Dr. Stacy R. Gill-Phillipps is no stranger to adversity. As principal at the West Philadelphia Charter Elementary School, she works in an urban setting, with a 98% African-American student body and a poverty rate of 95%. Combine these factors with statewide budget cuts, and newly intensified academic standards and you've get a recipe for failure – except it didn't fail. Through Dr. Gill-Phillipps's leadership, the school has maintained poise, dignity, and resilience—just like Gill-Phillipps herself. She has secured grants to help offset budget cuts, establish a community learning center, advance school improvement projects, and facilitate professional development (for teachers). She's also fostered community partnerships and introduced service learning activities with local charities. Dr. Gill-Phillips certainly knows how to “make more from less.”
Dr. Gill-Phillipps is good at what she does, and not just because she exudes persistence. She is an accomplished academic herself with several publishings, along with earned degrees in Business Administration Management (BA; Penn State), Elementary Education and Curriculum Instruction (MA; Temple University), and a Doctorate in Educational Leadership from the University of Pennsylvania. In 2012 she received the AIM Educator award.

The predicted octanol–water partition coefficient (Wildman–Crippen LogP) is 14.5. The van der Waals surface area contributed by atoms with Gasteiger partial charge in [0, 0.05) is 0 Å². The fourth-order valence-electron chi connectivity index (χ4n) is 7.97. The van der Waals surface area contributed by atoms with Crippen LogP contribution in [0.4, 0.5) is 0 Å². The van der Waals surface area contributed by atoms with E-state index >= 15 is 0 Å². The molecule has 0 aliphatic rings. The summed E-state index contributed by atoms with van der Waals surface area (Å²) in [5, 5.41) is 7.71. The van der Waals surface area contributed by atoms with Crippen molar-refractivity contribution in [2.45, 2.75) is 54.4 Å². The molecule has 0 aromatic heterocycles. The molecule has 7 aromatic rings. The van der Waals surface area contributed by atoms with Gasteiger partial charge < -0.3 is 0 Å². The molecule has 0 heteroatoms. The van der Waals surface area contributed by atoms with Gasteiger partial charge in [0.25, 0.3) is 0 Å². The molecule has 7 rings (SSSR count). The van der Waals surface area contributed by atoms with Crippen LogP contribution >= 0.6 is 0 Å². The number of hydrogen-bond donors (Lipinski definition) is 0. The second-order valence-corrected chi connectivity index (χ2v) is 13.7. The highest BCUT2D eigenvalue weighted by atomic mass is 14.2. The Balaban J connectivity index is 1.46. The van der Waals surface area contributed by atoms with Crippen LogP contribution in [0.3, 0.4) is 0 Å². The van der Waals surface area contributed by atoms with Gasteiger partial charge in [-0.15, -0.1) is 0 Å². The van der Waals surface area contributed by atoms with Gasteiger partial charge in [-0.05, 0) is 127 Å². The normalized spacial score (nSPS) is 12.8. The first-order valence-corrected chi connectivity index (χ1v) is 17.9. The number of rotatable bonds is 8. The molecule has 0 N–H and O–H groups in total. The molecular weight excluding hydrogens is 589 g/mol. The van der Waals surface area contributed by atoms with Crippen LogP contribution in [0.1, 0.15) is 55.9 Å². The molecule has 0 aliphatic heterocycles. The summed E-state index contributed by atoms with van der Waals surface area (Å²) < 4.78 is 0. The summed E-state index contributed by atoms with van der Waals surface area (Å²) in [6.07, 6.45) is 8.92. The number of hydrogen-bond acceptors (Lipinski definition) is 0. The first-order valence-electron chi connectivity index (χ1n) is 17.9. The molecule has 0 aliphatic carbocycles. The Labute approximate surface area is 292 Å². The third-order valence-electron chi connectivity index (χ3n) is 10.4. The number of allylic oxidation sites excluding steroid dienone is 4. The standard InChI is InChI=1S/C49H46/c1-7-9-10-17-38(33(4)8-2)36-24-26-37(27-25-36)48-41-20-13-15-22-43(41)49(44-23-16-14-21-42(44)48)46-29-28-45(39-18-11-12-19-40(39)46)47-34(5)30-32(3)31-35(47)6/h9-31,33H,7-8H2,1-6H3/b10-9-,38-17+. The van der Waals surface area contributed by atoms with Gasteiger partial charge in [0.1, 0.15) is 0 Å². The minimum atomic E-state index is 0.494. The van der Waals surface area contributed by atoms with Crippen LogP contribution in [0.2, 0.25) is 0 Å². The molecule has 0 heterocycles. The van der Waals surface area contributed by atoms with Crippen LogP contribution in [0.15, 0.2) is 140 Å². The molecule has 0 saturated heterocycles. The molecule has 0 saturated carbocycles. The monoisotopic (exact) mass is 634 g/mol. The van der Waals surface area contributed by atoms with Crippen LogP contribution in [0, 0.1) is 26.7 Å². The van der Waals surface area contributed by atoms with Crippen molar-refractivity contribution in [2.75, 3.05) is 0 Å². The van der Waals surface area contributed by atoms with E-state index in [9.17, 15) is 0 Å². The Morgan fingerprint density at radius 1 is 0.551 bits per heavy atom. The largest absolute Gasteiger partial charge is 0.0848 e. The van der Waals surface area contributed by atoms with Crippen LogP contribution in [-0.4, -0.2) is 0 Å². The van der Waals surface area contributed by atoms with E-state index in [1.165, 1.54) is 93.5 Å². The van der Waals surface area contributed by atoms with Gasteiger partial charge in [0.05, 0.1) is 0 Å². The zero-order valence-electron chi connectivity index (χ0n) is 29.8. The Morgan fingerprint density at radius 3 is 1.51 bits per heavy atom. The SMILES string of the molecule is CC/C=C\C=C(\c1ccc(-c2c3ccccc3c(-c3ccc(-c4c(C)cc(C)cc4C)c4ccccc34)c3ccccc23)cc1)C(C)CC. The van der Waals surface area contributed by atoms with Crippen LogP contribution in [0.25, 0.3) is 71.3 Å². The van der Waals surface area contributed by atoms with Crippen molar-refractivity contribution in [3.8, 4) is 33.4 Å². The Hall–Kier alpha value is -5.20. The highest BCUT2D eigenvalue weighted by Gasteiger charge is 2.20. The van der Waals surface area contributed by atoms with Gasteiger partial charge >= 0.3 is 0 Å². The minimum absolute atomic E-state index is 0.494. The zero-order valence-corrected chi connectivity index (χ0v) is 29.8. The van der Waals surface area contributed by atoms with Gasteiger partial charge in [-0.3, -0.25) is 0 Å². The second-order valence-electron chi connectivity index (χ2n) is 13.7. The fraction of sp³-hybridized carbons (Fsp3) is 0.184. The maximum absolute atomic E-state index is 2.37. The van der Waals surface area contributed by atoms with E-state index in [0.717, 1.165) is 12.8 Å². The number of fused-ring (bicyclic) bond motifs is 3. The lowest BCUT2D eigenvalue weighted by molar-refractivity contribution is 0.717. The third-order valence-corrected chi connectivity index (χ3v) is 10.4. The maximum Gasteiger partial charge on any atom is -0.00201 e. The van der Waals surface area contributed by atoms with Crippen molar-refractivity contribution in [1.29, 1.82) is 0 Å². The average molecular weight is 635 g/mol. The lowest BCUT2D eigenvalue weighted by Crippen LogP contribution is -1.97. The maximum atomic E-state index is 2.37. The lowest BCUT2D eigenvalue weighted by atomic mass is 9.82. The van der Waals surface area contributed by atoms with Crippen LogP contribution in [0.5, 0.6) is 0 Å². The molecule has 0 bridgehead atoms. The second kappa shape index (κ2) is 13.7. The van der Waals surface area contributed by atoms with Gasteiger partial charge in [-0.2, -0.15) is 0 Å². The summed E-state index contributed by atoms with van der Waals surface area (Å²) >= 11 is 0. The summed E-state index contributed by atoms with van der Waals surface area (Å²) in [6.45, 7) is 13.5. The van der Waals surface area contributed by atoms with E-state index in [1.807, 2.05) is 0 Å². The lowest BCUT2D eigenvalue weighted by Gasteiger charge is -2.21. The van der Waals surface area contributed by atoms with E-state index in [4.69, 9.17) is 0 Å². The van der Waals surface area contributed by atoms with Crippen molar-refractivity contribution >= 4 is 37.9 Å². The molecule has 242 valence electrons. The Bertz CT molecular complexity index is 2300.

These accomplishments are all the more impressive in light of her tumultuous background. Dr. Gill-Phillipps was born and raised by a single mother. Dr. Gill-Phillipps was born and raised by a single mother and later had 4 children of her own with her husband. A family that size is a handful. However, after the untimely death of her sister, McGill-Phillips and her husband stepped in and adopted the seven children her sister had left behind. At one point, they were caring for all eleven children in a two-bedroom apartment. It's no wonder she is so skilled at mentoring the over 650 students at her charter school! Gill-Phillipps commitment to charitable service did not go unnoticed and she was given the 2004 Papa Philippians award. Only a person as sacrificial and resilient as she is could do what she's done at home and at school. That can-do attitude has proved inspirational to students and teachers alike. She doesn't just teach her students to transform adversity into accomplishment. She has paved the way.
William “Woodland” JohnsonMort Elementary